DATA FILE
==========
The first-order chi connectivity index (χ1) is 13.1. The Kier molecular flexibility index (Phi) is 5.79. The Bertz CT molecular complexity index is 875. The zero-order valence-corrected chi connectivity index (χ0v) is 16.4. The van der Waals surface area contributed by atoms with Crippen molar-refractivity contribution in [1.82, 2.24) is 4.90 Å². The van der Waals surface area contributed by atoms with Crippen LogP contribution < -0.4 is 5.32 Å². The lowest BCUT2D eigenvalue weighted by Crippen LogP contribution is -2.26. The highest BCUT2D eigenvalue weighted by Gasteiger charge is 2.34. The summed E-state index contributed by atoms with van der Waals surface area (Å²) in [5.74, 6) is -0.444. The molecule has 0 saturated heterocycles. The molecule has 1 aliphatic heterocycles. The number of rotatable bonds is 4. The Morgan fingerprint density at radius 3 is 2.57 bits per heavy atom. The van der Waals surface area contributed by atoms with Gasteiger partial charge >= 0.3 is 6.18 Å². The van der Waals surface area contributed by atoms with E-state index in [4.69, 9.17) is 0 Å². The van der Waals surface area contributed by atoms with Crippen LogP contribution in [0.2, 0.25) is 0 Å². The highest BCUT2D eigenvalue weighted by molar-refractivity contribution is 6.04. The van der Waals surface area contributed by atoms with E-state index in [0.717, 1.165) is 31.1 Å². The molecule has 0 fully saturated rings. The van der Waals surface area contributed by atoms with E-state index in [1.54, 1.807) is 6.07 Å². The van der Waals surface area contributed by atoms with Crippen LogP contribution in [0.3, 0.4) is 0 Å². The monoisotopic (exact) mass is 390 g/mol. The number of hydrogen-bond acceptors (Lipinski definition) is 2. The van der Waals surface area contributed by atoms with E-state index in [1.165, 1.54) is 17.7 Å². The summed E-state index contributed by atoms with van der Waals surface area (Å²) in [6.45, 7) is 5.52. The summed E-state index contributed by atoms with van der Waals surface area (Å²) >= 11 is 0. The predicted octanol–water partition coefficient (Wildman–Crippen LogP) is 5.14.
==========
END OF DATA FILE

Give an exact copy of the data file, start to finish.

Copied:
The first-order chi connectivity index (χ1) is 13.1. The Kier molecular flexibility index (Phi) is 5.79. The Bertz CT molecular complexity index is 875. The zero-order valence-corrected chi connectivity index (χ0v) is 16.4. The van der Waals surface area contributed by atoms with Crippen molar-refractivity contribution in [1.82, 2.24) is 4.90 Å². The van der Waals surface area contributed by atoms with Crippen LogP contribution < -0.4 is 5.32 Å². The lowest BCUT2D eigenvalue weighted by Crippen LogP contribution is -2.26. The highest BCUT2D eigenvalue weighted by Gasteiger charge is 2.34. The summed E-state index contributed by atoms with van der Waals surface area (Å²) in [5.74, 6) is -0.444. The molecule has 0 saturated heterocycles. The molecule has 1 aliphatic heterocycles. The number of rotatable bonds is 4. The Morgan fingerprint density at radius 3 is 2.57 bits per heavy atom. The van der Waals surface area contributed by atoms with Gasteiger partial charge >= 0.3 is 6.18 Å². The van der Waals surface area contributed by atoms with E-state index in [4.69, 9.17) is 0 Å². The van der Waals surface area contributed by atoms with Crippen LogP contribution in [0.2, 0.25) is 0 Å². The highest BCUT2D eigenvalue weighted by molar-refractivity contribution is 6.04. The van der Waals surface area contributed by atoms with E-state index in [0.717, 1.165) is 31.1 Å². The molecule has 0 fully saturated rings. The van der Waals surface area contributed by atoms with E-state index in [1.54, 1.807) is 6.07 Å². The van der Waals surface area contributed by atoms with Crippen LogP contribution in [0.3, 0.4) is 0 Å². The monoisotopic (exact) mass is 390 g/mol. The number of hydrogen-bond acceptors (Lipinski definition) is 2. The van der Waals surface area contributed by atoms with E-state index in [1.165, 1.54) is 17.7 Å². The summed E-state index contributed by atoms with van der Waals surface area (Å²) in [6.45, 7) is 5.52. The summed E-state index contributed by atoms with van der Waals surface area (Å²) >= 11 is 0. The predicted octanol–water partition coefficient (Wildman–Crippen LogP) is 5.14.